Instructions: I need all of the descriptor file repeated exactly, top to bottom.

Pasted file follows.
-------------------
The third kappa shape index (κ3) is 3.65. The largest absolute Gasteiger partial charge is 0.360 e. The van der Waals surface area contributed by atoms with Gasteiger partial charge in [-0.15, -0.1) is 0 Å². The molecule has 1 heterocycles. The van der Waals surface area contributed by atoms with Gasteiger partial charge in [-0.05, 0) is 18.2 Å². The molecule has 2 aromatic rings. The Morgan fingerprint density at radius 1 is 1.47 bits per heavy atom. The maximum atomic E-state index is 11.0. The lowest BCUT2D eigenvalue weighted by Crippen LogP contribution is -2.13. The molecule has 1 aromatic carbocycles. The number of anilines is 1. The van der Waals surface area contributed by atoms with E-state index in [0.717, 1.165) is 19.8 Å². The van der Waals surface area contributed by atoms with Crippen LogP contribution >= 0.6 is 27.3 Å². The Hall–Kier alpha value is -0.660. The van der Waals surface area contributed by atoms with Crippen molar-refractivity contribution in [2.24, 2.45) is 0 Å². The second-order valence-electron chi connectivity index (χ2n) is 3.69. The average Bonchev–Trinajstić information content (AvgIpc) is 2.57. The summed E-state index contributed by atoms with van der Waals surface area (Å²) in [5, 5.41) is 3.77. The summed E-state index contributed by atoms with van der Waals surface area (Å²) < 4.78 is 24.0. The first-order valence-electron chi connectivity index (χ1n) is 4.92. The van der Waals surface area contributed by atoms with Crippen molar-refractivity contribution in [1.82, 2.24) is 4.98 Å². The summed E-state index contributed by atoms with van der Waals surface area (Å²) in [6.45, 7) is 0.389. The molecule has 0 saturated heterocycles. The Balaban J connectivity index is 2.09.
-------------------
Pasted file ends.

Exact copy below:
The third kappa shape index (κ3) is 3.65. The largest absolute Gasteiger partial charge is 0.360 e. The van der Waals surface area contributed by atoms with Gasteiger partial charge in [-0.15, -0.1) is 0 Å². The molecule has 1 heterocycles. The van der Waals surface area contributed by atoms with Gasteiger partial charge in [-0.05, 0) is 18.2 Å². The molecule has 2 aromatic rings. The Morgan fingerprint density at radius 1 is 1.47 bits per heavy atom. The maximum atomic E-state index is 11.0. The lowest BCUT2D eigenvalue weighted by Crippen LogP contribution is -2.13. The molecule has 1 aromatic carbocycles. The number of anilines is 1. The van der Waals surface area contributed by atoms with E-state index in [0.717, 1.165) is 19.8 Å². The van der Waals surface area contributed by atoms with Crippen LogP contribution >= 0.6 is 27.3 Å². The Hall–Kier alpha value is -0.660. The van der Waals surface area contributed by atoms with Crippen molar-refractivity contribution in [2.24, 2.45) is 0 Å². The second-order valence-electron chi connectivity index (χ2n) is 3.69. The average Bonchev–Trinajstić information content (AvgIpc) is 2.57. The summed E-state index contributed by atoms with van der Waals surface area (Å²) in [5, 5.41) is 3.77. The summed E-state index contributed by atoms with van der Waals surface area (Å²) < 4.78 is 24.0. The first-order valence-electron chi connectivity index (χ1n) is 4.92. The van der Waals surface area contributed by atoms with Crippen molar-refractivity contribution in [1.82, 2.24) is 4.98 Å². The summed E-state index contributed by atoms with van der Waals surface area (Å²) in [6.45, 7) is 0.389. The molecule has 0 saturated heterocycles. The Balaban J connectivity index is 2.09.